"Vulgarians," "Vigilantes," and the Great Cell Phone Smashing of 2013
National Review’s roving correspondent Kevin Williamson made himself a folk hero of the Twittersphere when, at a recent performance of the new musical Natasha, Pierre, and the Great Comet of 1812, he seized the cell phone of a woman sitting next to him and threw it across the theater.
Hailing himself a “vigilante” standing athwart the texting “vulgarians,” Williamson protested his ejection from the theater. “In a civilized world,” he wrote on his blog, “I would have received a commendation.”
Leaving aside the fact that in a civilized world people don’t generally hurl their neighbors’ property, Williamson’s post—and the adulation it inspired—has more serious implications for the American theater.
As an actor and regular theatergoer, I’ll be the first to admit that cell phone use is irritating and disrespectful. I’ll also second Williamson’s frustration with house management’s self-imposed impotence to stop it. But in my experience, it’s also not by any stretch the most ubiquitous theatrical distraction.
Since moving to New York in October, I’ve been to fourteen Broadway and off-Broadway productions, about half of which have featured some form of unruly audience behavior. A few rows behind me at The Piano Lesson, a patron’s hearing aid screeched for a good fifteen minutes. When politely asked on several occasions to turn it off, he indignantly refused. At The Great God Pan, my neighbor started unwrapping and biting into hard candy after hard candy. About halfway through the first act of The Flick, a gentleman in front of me began loudly complaining to his wife that the show was long and boring and that he couldn’t wait for it to end already. For some inexplicable reason, he returned for act two only to resume his diatribe.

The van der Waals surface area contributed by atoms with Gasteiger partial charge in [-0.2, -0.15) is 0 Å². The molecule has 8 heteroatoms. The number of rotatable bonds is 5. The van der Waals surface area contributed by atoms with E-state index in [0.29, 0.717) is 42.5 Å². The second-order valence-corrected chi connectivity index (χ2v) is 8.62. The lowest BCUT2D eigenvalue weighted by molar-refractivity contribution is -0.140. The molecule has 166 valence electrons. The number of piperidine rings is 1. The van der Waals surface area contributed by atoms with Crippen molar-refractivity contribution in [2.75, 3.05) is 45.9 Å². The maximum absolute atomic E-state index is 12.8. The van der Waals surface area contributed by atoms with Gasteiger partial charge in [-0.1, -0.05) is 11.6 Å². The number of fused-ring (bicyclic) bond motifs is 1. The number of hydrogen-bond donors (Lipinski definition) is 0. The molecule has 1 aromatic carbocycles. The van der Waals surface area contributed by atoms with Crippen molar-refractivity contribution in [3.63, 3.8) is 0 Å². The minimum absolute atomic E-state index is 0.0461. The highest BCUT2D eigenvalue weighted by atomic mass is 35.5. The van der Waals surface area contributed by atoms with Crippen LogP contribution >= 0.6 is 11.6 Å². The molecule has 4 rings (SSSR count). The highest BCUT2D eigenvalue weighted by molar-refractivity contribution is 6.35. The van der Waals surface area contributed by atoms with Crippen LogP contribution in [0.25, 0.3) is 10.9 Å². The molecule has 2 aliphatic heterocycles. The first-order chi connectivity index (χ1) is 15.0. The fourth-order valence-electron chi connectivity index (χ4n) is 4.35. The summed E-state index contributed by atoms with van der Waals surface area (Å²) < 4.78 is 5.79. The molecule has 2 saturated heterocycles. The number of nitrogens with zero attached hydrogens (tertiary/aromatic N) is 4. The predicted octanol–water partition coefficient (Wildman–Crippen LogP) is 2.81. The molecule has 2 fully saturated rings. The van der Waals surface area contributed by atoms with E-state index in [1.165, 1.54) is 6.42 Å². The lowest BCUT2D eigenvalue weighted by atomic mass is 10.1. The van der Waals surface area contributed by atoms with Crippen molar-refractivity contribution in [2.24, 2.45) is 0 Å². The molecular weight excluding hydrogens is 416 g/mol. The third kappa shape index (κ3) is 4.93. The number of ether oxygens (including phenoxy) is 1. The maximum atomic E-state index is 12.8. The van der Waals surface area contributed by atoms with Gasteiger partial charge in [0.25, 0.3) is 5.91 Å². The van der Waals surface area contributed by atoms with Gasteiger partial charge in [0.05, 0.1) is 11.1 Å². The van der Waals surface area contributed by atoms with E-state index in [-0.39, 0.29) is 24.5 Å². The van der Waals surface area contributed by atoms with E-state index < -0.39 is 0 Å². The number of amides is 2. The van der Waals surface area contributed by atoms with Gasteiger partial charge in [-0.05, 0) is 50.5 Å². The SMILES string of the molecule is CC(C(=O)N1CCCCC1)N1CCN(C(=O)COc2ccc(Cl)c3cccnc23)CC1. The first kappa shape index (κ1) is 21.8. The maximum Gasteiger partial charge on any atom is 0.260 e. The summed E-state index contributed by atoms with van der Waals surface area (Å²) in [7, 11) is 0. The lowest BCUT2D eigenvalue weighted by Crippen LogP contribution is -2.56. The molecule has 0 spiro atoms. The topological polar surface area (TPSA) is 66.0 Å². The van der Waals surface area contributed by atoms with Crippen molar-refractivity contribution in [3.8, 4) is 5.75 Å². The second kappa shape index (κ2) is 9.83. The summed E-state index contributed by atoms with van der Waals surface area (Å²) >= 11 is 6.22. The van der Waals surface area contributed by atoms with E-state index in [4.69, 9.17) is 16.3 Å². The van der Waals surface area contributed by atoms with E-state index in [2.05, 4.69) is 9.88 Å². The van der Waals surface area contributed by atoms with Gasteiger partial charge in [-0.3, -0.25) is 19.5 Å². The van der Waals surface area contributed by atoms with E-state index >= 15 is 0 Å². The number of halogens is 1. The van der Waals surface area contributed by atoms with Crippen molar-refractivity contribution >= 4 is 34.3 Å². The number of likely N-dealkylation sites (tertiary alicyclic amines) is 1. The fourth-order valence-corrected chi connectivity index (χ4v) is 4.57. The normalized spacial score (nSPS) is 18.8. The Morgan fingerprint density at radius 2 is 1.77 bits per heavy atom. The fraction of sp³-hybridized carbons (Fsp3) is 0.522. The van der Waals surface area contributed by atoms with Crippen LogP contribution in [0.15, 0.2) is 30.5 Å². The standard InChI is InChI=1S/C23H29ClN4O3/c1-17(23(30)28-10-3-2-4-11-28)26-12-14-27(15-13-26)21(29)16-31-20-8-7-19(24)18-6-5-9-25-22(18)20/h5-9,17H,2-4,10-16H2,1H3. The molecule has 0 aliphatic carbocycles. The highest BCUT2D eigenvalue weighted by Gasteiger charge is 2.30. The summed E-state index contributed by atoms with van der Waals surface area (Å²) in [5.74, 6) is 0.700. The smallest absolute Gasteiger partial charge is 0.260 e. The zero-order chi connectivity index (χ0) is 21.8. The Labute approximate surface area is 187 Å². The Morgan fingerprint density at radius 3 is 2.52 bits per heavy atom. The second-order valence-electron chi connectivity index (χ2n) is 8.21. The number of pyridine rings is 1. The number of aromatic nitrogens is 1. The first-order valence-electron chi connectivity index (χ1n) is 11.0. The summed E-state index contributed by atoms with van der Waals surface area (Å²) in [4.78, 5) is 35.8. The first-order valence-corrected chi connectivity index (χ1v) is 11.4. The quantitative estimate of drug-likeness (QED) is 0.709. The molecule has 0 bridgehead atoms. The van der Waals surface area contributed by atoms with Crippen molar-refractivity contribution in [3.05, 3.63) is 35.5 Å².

As an actor, I’ve been in shows in which audience members have snored, shouted things at the stage, talked amongst themselves, and yes, texted throughout.
Cell phone use is annoying, but it’s just one of many regular disruptions we’re forced to deal with—and compared to malfunctioning hearing aids and verbalized disgruntlement, a relatively unobtrusive one at that. So why do we not see vigilantes tossing hard candies and smashing hearing aids? Why are cell phones the one great evil we hear bemoaned over and over? Why did so many people who weren’t even there go online to applaud Williamson’s vandalism?
Unlike other rude behaviors, cell phone use is singled out because it’s associated with an age and a gender easily dismissed by the gatekeepers of culture.
I think the answer can be found in Williamson’s own post. To ensure that we fully envision the barbarity he confronted, he sets the scene. “The main offenders were two parties of women of a certain age,” he writes, “the sad sort with too much makeup and too-high heels.” So he deputized himself to impose the discipline he felt lacking.
Unlike other rude behaviors, cell phone use is singled out because it’s associated with an age and a gender easily dismissed by the gatekeepers of culture. It’s almost inconceivable that Williamson would have done what he did if he’d instead been dealing with an older gentleman in a suit—which incidentally would include the perpetrators of every disruption I’ve encountered in my time in the theater. It’s even harder to imagine so many people rushing to congratulate him afterwards.
Explicit in Williamson’s post is the notion that some theatergoers deserve to police others. Implicit is the corollary that some have more of a right to be there in the first place.
As theaters across the country struggle to attract and keep young people in their audiences, this way of thinking is self-defeating. Rather than applauding Williamson, we should think about what his actions say about the assumptions underlying our theater—and how we can do better in the future.